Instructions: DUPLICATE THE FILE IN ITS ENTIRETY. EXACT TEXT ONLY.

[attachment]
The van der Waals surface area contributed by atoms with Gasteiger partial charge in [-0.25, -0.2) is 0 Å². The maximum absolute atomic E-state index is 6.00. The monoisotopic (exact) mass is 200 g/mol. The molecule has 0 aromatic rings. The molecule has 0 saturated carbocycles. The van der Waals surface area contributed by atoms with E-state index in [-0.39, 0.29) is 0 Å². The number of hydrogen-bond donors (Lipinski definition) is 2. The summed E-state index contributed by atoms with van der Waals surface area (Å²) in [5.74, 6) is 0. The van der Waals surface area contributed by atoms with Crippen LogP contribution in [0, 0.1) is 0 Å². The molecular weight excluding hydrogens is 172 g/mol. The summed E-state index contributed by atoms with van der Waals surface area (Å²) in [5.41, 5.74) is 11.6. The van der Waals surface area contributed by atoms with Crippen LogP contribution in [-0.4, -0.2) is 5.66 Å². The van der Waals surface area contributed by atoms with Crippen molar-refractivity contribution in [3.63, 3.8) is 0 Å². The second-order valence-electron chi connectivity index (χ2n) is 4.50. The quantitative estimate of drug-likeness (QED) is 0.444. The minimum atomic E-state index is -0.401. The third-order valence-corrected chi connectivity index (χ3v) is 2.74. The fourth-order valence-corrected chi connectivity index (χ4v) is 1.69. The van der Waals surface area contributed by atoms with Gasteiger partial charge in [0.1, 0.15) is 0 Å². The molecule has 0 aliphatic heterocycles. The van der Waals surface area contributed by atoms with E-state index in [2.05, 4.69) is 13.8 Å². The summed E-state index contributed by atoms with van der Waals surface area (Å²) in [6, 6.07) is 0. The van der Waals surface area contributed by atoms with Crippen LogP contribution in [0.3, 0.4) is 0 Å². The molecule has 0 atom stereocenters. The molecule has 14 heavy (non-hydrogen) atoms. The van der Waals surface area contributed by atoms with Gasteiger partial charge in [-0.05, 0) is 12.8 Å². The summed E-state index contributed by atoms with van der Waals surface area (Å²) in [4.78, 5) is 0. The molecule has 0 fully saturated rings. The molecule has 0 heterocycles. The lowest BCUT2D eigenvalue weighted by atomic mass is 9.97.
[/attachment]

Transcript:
The van der Waals surface area contributed by atoms with Gasteiger partial charge in [-0.25, -0.2) is 0 Å². The maximum absolute atomic E-state index is 6.00. The monoisotopic (exact) mass is 200 g/mol. The molecule has 0 aromatic rings. The molecule has 0 saturated carbocycles. The van der Waals surface area contributed by atoms with E-state index in [-0.39, 0.29) is 0 Å². The number of hydrogen-bond donors (Lipinski definition) is 2. The summed E-state index contributed by atoms with van der Waals surface area (Å²) in [5.74, 6) is 0. The van der Waals surface area contributed by atoms with Crippen LogP contribution in [0, 0.1) is 0 Å². The molecular weight excluding hydrogens is 172 g/mol. The summed E-state index contributed by atoms with van der Waals surface area (Å²) in [5.41, 5.74) is 11.6. The van der Waals surface area contributed by atoms with Crippen LogP contribution in [-0.4, -0.2) is 5.66 Å². The van der Waals surface area contributed by atoms with Crippen molar-refractivity contribution in [3.63, 3.8) is 0 Å². The second-order valence-electron chi connectivity index (χ2n) is 4.50. The quantitative estimate of drug-likeness (QED) is 0.444. The minimum atomic E-state index is -0.401. The third-order valence-corrected chi connectivity index (χ3v) is 2.74. The fourth-order valence-corrected chi connectivity index (χ4v) is 1.69. The van der Waals surface area contributed by atoms with Gasteiger partial charge in [0.1, 0.15) is 0 Å². The molecule has 0 aliphatic heterocycles. The van der Waals surface area contributed by atoms with E-state index in [2.05, 4.69) is 13.8 Å². The summed E-state index contributed by atoms with van der Waals surface area (Å²) in [6, 6.07) is 0. The van der Waals surface area contributed by atoms with Crippen LogP contribution in [0.3, 0.4) is 0 Å². The molecule has 0 atom stereocenters. The molecule has 14 heavy (non-hydrogen) atoms. The van der Waals surface area contributed by atoms with Gasteiger partial charge in [-0.05, 0) is 12.8 Å². The summed E-state index contributed by atoms with van der Waals surface area (Å²) in [4.78, 5) is 0. The molecule has 0 fully saturated rings. The molecule has 0 heterocycles. The lowest BCUT2D eigenvalue weighted by atomic mass is 9.97.